Junior bond market staff were among those who saw the biggest salary hikes in fixed income in 2000. Lower paid bond sales assistants and junior bond salesmen saw their remuneration rise by 17% and 24% respectively last year, according to recent data from the Monks Partnership, which surveys small and medium sized finance institutions.
At the other end of the hierarchy, people were not so lucky. Monks records that heads of bond capital markets saw a slight fall in basic salaries and a substantial fall in median bonuses from 62% in Novemeber 1999 to 45% in November 2000. Average salary for a head of capital markets was still 158,000.
Jim Madison, manager at Banking Additions, a recruiter for back office staff, says that those in support roles are becoming more valuable. Banks are looking for a higher calibre person that is able to undertake a more varied role, he says.
A shortage of high quality junior back office means that prices are being bid upwards. With salaries low to start with, big percentage increases are not difficult to achieve.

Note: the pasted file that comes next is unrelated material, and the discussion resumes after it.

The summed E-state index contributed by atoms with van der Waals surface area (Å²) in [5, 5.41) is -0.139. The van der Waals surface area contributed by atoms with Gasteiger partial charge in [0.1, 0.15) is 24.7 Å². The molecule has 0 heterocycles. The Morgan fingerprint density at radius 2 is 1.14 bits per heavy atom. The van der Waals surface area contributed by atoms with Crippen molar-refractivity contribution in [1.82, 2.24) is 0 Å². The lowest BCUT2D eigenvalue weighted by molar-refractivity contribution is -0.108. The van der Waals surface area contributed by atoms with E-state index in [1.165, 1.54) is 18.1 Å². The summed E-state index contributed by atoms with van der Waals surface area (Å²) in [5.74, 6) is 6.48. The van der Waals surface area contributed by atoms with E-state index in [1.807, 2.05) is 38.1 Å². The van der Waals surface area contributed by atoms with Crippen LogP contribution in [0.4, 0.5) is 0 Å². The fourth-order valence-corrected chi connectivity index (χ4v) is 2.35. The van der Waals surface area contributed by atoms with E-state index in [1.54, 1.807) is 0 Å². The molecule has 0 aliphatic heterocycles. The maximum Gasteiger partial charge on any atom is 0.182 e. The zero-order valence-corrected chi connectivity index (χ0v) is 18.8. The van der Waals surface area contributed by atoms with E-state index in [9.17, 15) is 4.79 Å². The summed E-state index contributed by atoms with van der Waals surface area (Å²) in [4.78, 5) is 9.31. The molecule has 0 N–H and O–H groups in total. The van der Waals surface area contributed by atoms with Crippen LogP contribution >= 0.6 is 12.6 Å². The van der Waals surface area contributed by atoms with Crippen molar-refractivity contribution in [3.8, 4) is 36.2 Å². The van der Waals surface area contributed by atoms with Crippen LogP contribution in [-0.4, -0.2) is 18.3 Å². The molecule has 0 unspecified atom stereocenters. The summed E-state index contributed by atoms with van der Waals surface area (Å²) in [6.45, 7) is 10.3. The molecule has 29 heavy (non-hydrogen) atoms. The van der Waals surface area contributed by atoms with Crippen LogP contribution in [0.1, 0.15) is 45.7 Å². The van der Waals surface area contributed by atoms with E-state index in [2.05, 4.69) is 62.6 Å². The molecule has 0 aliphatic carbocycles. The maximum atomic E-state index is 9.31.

At the other extreme, those at the top are likely suffering for past excesses. According to a leading headhunter, second tier banks have been overpaying top capital market professionals. "Second tier employers are questioning the value of some of their senior people. A lot of the people that have claimed to contribute to good results over the past few years, have in fact made little impact.
"There's recognition that a lot of these people are merely average performers and that the second tier banks need to introduce greater transparency, in line with bulge bracket firms." Reductions in bonuses paid to the most senior people are interpreted as further evidence of their failure to perform.